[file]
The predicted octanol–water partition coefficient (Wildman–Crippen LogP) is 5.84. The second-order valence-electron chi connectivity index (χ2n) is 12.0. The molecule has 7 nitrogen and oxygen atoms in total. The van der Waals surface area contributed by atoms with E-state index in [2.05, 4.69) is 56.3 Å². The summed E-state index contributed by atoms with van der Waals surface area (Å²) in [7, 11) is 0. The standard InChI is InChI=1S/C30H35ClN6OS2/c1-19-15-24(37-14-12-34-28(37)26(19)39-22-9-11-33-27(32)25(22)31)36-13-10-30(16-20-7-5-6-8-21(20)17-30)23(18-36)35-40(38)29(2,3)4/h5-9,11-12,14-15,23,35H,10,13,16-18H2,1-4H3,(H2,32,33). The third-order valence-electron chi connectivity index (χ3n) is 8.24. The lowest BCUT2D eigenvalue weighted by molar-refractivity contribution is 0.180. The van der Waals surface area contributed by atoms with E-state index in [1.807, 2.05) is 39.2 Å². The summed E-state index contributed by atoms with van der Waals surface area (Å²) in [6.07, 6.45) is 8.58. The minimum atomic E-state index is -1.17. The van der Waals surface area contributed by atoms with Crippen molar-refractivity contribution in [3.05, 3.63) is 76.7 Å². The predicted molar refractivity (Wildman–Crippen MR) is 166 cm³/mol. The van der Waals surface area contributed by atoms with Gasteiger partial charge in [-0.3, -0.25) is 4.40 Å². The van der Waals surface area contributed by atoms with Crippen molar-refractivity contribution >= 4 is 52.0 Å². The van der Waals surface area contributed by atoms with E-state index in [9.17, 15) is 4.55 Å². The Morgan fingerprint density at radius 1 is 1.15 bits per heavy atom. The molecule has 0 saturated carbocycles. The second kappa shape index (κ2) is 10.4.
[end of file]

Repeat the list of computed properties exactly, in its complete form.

The predicted octanol–water partition coefficient (Wildman–Crippen LogP) is 5.84. The second-order valence-electron chi connectivity index (χ2n) is 12.0. The molecule has 7 nitrogen and oxygen atoms in total. The van der Waals surface area contributed by atoms with E-state index in [2.05, 4.69) is 56.3 Å². The summed E-state index contributed by atoms with van der Waals surface area (Å²) in [7, 11) is 0. The standard InChI is InChI=1S/C30H35ClN6OS2/c1-19-15-24(37-14-12-34-28(37)26(19)39-22-9-11-33-27(32)25(22)31)36-13-10-30(16-20-7-5-6-8-21(20)17-30)23(18-36)35-40(38)29(2,3)4/h5-9,11-12,14-15,23,35H,10,13,16-18H2,1-4H3,(H2,32,33). The third-order valence-electron chi connectivity index (χ3n) is 8.24. The lowest BCUT2D eigenvalue weighted by molar-refractivity contribution is 0.180. The van der Waals surface area contributed by atoms with E-state index in [1.807, 2.05) is 39.2 Å². The summed E-state index contributed by atoms with van der Waals surface area (Å²) in [6.07, 6.45) is 8.58. The minimum atomic E-state index is -1.17. The van der Waals surface area contributed by atoms with Crippen molar-refractivity contribution in [3.05, 3.63) is 76.7 Å². The predicted molar refractivity (Wildman–Crippen MR) is 166 cm³/mol. The van der Waals surface area contributed by atoms with Gasteiger partial charge in [-0.3, -0.25) is 4.40 Å². The van der Waals surface area contributed by atoms with Crippen molar-refractivity contribution >= 4 is 52.0 Å². The van der Waals surface area contributed by atoms with E-state index in [9.17, 15) is 4.55 Å². The Morgan fingerprint density at radius 1 is 1.15 bits per heavy atom. The molecule has 0 saturated carbocycles. The second kappa shape index (κ2) is 10.4.